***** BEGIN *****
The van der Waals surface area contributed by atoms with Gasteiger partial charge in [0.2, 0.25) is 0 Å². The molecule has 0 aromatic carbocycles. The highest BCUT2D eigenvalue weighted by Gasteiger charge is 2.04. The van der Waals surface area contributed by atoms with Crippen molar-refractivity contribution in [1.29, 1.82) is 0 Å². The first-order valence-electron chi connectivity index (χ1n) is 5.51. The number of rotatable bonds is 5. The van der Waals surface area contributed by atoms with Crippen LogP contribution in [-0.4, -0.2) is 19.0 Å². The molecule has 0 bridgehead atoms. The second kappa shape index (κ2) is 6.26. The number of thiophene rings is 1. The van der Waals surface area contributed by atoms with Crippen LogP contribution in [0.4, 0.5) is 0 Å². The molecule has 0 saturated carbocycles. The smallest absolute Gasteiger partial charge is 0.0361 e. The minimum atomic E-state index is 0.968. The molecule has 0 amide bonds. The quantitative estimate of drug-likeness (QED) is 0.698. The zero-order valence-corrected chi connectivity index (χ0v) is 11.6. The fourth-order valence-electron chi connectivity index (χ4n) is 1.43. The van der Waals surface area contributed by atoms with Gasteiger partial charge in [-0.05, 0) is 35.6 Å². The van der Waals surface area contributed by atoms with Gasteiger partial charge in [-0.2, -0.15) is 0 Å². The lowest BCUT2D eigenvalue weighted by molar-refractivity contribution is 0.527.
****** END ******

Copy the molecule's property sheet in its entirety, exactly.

The van der Waals surface area contributed by atoms with Gasteiger partial charge in [0.2, 0.25) is 0 Å². The molecule has 0 aromatic carbocycles. The highest BCUT2D eigenvalue weighted by Gasteiger charge is 2.04. The van der Waals surface area contributed by atoms with Crippen molar-refractivity contribution in [1.29, 1.82) is 0 Å². The first-order valence-electron chi connectivity index (χ1n) is 5.51. The number of rotatable bonds is 5. The van der Waals surface area contributed by atoms with Crippen LogP contribution in [-0.4, -0.2) is 19.0 Å². The molecule has 0 bridgehead atoms. The second kappa shape index (κ2) is 6.26. The number of thiophene rings is 1. The van der Waals surface area contributed by atoms with Crippen LogP contribution in [0.4, 0.5) is 0 Å². The molecule has 0 saturated carbocycles. The smallest absolute Gasteiger partial charge is 0.0361 e. The minimum atomic E-state index is 0.968. The molecule has 0 amide bonds. The quantitative estimate of drug-likeness (QED) is 0.698. The zero-order valence-corrected chi connectivity index (χ0v) is 11.6. The fourth-order valence-electron chi connectivity index (χ4n) is 1.43. The van der Waals surface area contributed by atoms with Gasteiger partial charge in [-0.05, 0) is 35.6 Å². The van der Waals surface area contributed by atoms with Gasteiger partial charge in [-0.2, -0.15) is 0 Å². The lowest BCUT2D eigenvalue weighted by molar-refractivity contribution is 0.527.